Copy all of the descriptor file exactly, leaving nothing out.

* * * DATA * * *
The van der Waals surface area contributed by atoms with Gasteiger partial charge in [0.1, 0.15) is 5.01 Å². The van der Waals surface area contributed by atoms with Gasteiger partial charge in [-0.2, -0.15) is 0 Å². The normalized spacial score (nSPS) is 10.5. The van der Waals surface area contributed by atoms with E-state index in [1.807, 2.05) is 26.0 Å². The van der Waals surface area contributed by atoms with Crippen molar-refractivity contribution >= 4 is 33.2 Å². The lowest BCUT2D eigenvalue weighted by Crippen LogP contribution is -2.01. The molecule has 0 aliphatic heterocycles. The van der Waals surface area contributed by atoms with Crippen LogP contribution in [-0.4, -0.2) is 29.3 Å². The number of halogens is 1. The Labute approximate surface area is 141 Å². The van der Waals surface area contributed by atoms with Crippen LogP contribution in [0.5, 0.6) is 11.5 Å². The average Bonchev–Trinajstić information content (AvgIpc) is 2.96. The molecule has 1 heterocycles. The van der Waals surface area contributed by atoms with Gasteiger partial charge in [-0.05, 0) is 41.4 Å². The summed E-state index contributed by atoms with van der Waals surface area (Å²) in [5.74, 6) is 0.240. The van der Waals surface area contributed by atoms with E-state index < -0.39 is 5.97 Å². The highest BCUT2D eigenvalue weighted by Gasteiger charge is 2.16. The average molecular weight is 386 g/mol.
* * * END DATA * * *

The van der Waals surface area contributed by atoms with Gasteiger partial charge in [0.1, 0.15) is 5.01 Å². The van der Waals surface area contributed by atoms with Gasteiger partial charge in [-0.2, -0.15) is 0 Å². The normalized spacial score (nSPS) is 10.5. The van der Waals surface area contributed by atoms with E-state index in [1.807, 2.05) is 26.0 Å². The van der Waals surface area contributed by atoms with Crippen molar-refractivity contribution >= 4 is 33.2 Å². The lowest BCUT2D eigenvalue weighted by Crippen LogP contribution is -2.01. The molecule has 0 aliphatic heterocycles. The van der Waals surface area contributed by atoms with Crippen LogP contribution in [-0.4, -0.2) is 29.3 Å². The number of halogens is 1. The Labute approximate surface area is 141 Å². The van der Waals surface area contributed by atoms with Crippen LogP contribution in [0.5, 0.6) is 11.5 Å². The average Bonchev–Trinajstić information content (AvgIpc) is 2.96. The molecule has 1 heterocycles. The van der Waals surface area contributed by atoms with Gasteiger partial charge in [-0.05, 0) is 41.4 Å². The summed E-state index contributed by atoms with van der Waals surface area (Å²) in [5.74, 6) is 0.240. The van der Waals surface area contributed by atoms with E-state index < -0.39 is 5.97 Å². The highest BCUT2D eigenvalue weighted by Gasteiger charge is 2.16. The average molecular weight is 386 g/mol.